Guess what I got in response: from the mate: ‘I don’t think anyone is denying that [name of offensive male] is a misogynist’. Offensive male: ‘not even me.’ Great, now it is a lad credential to be an out-and-proud misogynist. I should mention that this offensive male is a colleague of mine, we are doctors. Medical doctors. He treats women.

  17. Thank you for writing this article! It is SPOT ON.
    I personally love to wear makeup, but as the writer says, why should we give a shit if other women chose to wear it or not, there are way more important things going in our lives. Enough with the narcissistic nonsense!

  18. After trawling through feminist blog after feminist blog I have finally come across this article. Completely agree.

  19. Like many others, I have felt alone in my sense of discomfort around this campaign. I think the article highlights a number of really salient points.

    I think my major sense of unease is that there is such a huge disconnect between the constructed vanity and narcissistic worthiness of the action and the ultimate outcome.

    It comes down to a moral debate around whether the end justifies the means for me. And whilst I can see the value of the end objective, it’s a sad indictment of society more generally that what seems to be a self interested and somewhat conceited action becomes a badge of honour for goodness and kindness.

    Having recently supported someone through cancer treatment I am saddened that we can’t find more other-directed creative mechanisms for raising awareness and support.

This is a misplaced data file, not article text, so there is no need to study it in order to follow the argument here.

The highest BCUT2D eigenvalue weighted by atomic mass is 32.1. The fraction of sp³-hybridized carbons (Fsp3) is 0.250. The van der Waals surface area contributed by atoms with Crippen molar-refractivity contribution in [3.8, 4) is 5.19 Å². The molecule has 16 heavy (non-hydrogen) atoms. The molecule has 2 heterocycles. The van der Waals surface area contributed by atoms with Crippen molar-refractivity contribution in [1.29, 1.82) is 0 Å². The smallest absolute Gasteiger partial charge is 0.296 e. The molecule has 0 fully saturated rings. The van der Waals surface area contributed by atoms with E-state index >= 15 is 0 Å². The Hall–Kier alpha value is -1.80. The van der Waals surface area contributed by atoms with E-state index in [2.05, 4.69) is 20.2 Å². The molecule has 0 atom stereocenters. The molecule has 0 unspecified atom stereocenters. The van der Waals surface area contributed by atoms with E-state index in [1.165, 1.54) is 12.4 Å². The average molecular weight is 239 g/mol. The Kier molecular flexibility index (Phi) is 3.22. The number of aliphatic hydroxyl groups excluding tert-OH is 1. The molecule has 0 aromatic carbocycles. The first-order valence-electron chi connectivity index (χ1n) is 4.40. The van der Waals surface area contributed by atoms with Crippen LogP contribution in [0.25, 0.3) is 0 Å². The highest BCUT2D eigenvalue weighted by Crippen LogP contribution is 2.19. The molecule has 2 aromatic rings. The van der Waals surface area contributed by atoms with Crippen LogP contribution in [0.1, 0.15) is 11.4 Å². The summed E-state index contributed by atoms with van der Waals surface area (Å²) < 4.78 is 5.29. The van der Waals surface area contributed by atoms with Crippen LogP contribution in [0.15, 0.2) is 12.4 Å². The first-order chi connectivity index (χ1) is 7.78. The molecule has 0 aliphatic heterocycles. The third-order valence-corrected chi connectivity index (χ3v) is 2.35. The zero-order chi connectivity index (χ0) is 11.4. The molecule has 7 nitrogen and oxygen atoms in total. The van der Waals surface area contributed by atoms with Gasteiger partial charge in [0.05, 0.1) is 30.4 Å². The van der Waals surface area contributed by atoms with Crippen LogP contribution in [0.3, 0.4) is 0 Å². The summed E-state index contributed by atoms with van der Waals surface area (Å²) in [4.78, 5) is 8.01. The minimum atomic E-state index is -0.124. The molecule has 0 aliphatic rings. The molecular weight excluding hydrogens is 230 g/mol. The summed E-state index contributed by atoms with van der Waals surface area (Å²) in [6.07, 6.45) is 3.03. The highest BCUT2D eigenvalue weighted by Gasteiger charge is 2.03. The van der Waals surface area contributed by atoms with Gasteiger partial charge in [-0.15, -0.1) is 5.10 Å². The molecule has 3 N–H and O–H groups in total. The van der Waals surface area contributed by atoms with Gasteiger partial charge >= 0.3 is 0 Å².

I wouldn’t judge those who have participated, but neither will I be made to feel inadequate because I choose not to engage with this particular act.

    Women face enough ostracisation and pressure as it is. This is just another example of how that mentality can be turned inwards and divide women at a time when we should be supporting each other.

  20. I’ve never really worn makeup, so didn’t do the selfie as it didn’t really mean anything coming from me. What I did consider doing, but bottled on, was doing a Made-Up-Selfie. A photo of me, in full makeup, posted on Facebook for all to see. That is truly terrifying to me.

    It’s hard to explain, but I get a kind of disassociation when I see myself too altered. When I was thirteen I was a friend’s bridesmaid and had my hair curled and pinned up. I went to use the loo, saw myself in the mirror and burst into tears. Not because what I saw was bad, but just because it wasn’t MY face.

    As a teen was cajoled into having a makeover at a party, and I’m sure the makeup artist did a great job, but I couldn’t wait to have the stuff off. I dislike face paint in a similar way, although at least that’s more obviously meant to be a costume.

    Now I’m 26, and my housemate had me try on her longline corset when we were going through her wardrobe. I did, and was completely confused by my appearance. I had no idea what I was looking at, no frame of reference for whether this was good or bad or what.
    I’ll put on a bare minimum of makeup for weddings and posh parties (tinted moisturiser if I’m having a blotchy day, neutral eye shadow and mascara. Done.) but as soon as it starts to obscure or alter my features too much I freak out.